Italian Language – Part II

I have more to say about learning Italian.  Or in my case, it would actually be accurate to say that I have more to say about NOT learning Italian.  Some people have a talent for languages, and then there are people like me who are linguistically challenged.

Alan is one of the talented ones.  When we started traveling together in Italy, he knew about seven words – all of which were in conjunction with food, and none of which was a verb.  I had taken quite a few lessons by that time, and had a MUCH more extensive vocabulary.  But somehow, he managed to weave those seven food words into something that Italians responded to positively, whereas I could create an actual sentence and be met with a blank stare.

In general, my Italian consists of forming an English sentence and then plugging in Italian words, which can cause great confusion for Italians – particularly combined with my flat American speaking style.  When they answer me, I try to fit their words back into an English sentence, which of course is futile, and then since I’m trying to translate each word as they say it, not surprisingly, I never get past the third or fourth word before I’ve totally lost the thread of the conversation.

Alan’s obvious language superiority made me feel quite bad about myself, until I started closely examining what made him so infuriatingly good.  I believe it’s that he’s a great mimic.  And the most important part of mimicking others is being able to duplicate the rhythm of their speech.

I remember reading that batters who can hit a fastball actually see the ball differently from those of us who can’t even see it on instant replay.  To their eye, the ball seems to slow down so they actually know where and when to swing their bat.  Well, that’s what Alan does with Italian.  He would never try to figure out a word-for-word translation.  Instead, I think to his ear, the words slow down and he’s able to get an overall sense of the meaning of the sentence.  And then when he speaks back, he might be saying the Italian equivalent of “we was went”, but the rhythm of both the individual words and the total sentence is so perfect that the listener has no problem understanding him.  And yes – he can not only hear, but also pronounce, the difference between one “t” and two.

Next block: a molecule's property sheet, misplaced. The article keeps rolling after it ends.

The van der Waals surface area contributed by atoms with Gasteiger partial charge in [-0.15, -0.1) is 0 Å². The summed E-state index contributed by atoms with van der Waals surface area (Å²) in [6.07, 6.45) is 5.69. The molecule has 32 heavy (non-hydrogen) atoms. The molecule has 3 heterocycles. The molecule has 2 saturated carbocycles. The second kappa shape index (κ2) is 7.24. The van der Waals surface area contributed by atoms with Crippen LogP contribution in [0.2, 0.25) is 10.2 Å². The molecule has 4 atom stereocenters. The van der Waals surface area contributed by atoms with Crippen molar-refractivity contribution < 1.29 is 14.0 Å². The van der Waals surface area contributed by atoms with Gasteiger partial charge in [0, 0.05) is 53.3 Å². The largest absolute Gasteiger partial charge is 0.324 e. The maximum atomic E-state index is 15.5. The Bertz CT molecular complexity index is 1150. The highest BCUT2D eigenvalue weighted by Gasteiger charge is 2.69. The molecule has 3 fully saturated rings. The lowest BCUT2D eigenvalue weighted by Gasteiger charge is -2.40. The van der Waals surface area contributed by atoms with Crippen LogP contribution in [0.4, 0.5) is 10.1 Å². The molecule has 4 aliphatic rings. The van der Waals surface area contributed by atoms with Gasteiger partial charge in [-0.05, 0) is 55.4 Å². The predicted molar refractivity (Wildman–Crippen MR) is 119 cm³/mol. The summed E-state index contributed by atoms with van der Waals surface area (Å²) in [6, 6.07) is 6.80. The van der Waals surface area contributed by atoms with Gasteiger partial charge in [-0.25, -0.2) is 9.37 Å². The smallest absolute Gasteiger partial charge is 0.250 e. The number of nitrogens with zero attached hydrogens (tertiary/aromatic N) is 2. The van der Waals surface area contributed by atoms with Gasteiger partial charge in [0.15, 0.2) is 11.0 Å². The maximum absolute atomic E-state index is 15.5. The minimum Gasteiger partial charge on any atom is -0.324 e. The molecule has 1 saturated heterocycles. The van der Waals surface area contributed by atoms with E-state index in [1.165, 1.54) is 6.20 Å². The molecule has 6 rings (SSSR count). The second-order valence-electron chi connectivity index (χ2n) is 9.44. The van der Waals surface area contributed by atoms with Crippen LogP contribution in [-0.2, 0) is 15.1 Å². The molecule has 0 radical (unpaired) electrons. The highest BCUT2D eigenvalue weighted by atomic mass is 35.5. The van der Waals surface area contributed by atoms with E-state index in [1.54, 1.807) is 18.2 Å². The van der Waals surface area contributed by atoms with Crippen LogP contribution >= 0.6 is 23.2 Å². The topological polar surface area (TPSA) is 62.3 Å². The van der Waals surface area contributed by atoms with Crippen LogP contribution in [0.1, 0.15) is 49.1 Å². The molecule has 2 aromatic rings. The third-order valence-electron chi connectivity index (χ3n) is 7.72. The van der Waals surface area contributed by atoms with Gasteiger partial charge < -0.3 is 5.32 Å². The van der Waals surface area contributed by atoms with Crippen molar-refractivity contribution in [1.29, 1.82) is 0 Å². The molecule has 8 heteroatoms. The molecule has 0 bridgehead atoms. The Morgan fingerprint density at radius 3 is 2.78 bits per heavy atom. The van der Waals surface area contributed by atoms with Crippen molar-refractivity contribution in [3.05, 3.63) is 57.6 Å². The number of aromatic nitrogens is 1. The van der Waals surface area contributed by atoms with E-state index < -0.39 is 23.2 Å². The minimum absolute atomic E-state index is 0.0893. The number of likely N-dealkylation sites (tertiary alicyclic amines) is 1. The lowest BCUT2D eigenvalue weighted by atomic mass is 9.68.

While I’m usually trying to come up with which one of Italy’s 17 complicated verb tenses to use, Alan realizes that the truly important thing in any language is the idiom.  When I hear them, they send me totally off track, since I’m trying the futile word-for-word method.  He treasures them and considers it a wonderful opportunity to really delve into the language. Needless to say – the Italians adore him.

Dinner with friends: Alan's language skills insure still another great meal.

So I’ve stopped feeling terrible about myself and have accepted the fact that he has a certain gene that is woefully missing in my DNA, whereby he hears Italian in a way I’ll never be able to, no matter how many tapes I listen to in my car or how many classes I take.  This lack won’t stop me from bumbling along, but I do realize that there aren’t enough years left in my life to ever master the language.  My only hope is that at some point, Apple will come up with a harmless, implantable microchip that will make flawless Italian come out of my mouth.  True — it might take some of the fun out of life in Italy, but it would certainly be a help to me when I have to argue with the gas company after they have decided to bill me for someone else’s usage.  But that’s another story……


2 thoughts on “Italian Language – Part II

  1. Susan, I agree with your analogy of how one listens to a foreign language. I studied Italian tapes before going to Italy, but again, I was trying to hear each word, and missing the whole point. In addition, my language skills would freeze when trying to reply, and I’d become mute. What a good thing you have Alan to keep the conversation going!

  2. Dear Susan,
    My long lost twin sister of the exact, the very exact, same missing DNA gene!
    All year long I pray that the genome project people will locate the gene and learn to install it before we return to Orvieto each spring.But alas, until that day,I can still say,”Una pizza Margherita per favore”.

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